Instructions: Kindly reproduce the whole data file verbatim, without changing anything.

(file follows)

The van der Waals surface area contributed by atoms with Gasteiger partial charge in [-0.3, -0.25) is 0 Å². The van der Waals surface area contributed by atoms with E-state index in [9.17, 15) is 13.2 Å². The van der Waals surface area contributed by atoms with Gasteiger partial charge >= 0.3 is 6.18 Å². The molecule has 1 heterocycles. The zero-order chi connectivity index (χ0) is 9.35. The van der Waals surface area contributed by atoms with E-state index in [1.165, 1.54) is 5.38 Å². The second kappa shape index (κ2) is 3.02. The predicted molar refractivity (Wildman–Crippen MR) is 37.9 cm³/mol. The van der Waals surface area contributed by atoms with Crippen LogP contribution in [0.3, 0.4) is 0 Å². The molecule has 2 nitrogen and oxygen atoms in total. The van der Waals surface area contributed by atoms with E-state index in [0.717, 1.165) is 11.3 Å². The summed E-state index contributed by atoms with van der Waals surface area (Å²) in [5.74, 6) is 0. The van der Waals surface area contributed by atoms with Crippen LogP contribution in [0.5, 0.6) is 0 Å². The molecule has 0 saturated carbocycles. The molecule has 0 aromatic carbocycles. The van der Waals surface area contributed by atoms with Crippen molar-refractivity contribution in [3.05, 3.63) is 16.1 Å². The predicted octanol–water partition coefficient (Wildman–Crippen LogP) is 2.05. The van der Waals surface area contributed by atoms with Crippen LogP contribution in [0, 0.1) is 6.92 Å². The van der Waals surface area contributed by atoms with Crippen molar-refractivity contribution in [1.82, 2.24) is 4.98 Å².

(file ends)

The van der Waals surface area contributed by atoms with Gasteiger partial charge in [-0.3, -0.25) is 0 Å². The van der Waals surface area contributed by atoms with E-state index in [9.17, 15) is 13.2 Å². The van der Waals surface area contributed by atoms with Gasteiger partial charge >= 0.3 is 6.18 Å². The molecule has 1 heterocycles. The zero-order chi connectivity index (χ0) is 9.35. The van der Waals surface area contributed by atoms with E-state index in [1.165, 1.54) is 5.38 Å². The second kappa shape index (κ2) is 3.02. The predicted molar refractivity (Wildman–Crippen MR) is 37.9 cm³/mol. The van der Waals surface area contributed by atoms with Crippen LogP contribution in [0.3, 0.4) is 0 Å². The molecule has 2 nitrogen and oxygen atoms in total. The van der Waals surface area contributed by atoms with E-state index in [0.717, 1.165) is 11.3 Å². The summed E-state index contributed by atoms with van der Waals surface area (Å²) in [5.74, 6) is 0. The van der Waals surface area contributed by atoms with Crippen LogP contribution in [0.5, 0.6) is 0 Å². The molecule has 0 saturated carbocycles. The molecule has 0 aromatic carbocycles. The van der Waals surface area contributed by atoms with Crippen molar-refractivity contribution in [3.05, 3.63) is 16.1 Å². The predicted octanol–water partition coefficient (Wildman–Crippen LogP) is 2.05. The van der Waals surface area contributed by atoms with Crippen LogP contribution in [0, 0.1) is 6.92 Å². The van der Waals surface area contributed by atoms with Crippen molar-refractivity contribution in [1.82, 2.24) is 4.98 Å².